That being said there is some weird scary stuff still happening all over the world. If you want to really freak yourself out watch the move "Collapse" with Michael Rupert. Check out this slideshow about the top 20 worst debt to GDP ratio nations too:

Anyway if you had a large amount of cash right now what would you invest it in? I can't think of much that doesn't have a potentiall of a huge downside. There is some chance that things will continue as before with some bumps along the way.
If we are nearing something catastrophic then I don't think there is much you can do anyway. Are we at the point where we need to be building bunkers and sniper towers?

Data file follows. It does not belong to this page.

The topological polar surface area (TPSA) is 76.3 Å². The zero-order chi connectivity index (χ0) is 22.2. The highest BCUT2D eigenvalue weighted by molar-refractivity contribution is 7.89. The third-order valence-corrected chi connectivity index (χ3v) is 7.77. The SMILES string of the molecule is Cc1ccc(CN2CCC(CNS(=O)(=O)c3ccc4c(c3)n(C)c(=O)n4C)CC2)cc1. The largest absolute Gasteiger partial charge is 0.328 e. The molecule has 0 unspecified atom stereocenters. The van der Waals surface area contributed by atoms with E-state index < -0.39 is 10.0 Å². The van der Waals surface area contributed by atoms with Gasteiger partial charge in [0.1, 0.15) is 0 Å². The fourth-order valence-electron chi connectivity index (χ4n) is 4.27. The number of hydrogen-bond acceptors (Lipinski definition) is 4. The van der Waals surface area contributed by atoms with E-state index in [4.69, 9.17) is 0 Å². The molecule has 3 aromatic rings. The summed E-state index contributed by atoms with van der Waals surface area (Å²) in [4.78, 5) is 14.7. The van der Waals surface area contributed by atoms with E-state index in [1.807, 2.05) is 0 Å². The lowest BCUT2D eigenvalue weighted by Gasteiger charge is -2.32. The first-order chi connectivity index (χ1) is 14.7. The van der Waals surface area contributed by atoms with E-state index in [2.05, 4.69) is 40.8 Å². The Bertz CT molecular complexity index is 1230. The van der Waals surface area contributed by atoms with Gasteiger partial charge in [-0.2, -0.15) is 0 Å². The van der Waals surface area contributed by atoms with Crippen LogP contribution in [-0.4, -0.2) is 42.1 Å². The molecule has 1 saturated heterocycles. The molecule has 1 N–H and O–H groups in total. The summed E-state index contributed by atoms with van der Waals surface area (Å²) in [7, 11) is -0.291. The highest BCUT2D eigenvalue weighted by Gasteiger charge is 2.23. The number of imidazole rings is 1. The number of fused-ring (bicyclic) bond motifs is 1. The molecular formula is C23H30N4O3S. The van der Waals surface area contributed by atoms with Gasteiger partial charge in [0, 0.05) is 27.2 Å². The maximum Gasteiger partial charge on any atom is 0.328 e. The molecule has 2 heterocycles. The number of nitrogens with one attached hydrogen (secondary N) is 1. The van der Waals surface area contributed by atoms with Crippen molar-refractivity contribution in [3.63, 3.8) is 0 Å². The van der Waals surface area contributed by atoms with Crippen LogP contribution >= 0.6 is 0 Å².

Anonymous said...


I'm really not sure what you're trying to get at by alluding to the "Death of Equities" article originally written in 1979. When this "death of equities" article was written the S&P was at 108.00 -- we're currently at 1,196. That's a 10 fold increase. Being a bear pays off every now and then but, so does playing roulette or Keno.

patriotz said...

When this "death of equities" article was written the S&P was at 108.00 -- we're currently at 1,196. That's a 10 fold increase.

The point you don't get is that the article was written toward the end of a period of high inflation. Over that period the stock market had a negative real total return. The big boom in the stock market began after inflation was beaten.

Inflation is bad for the stock market. Indeed that was the subtitle of the article itself.

patriotz said...
This comment has been removed by the author.
Anonymous said...

“In that moment, the money didn’t matter. Only the condo mattered. Now, all the money I have, goes towards paying the loan. I live for the loan.”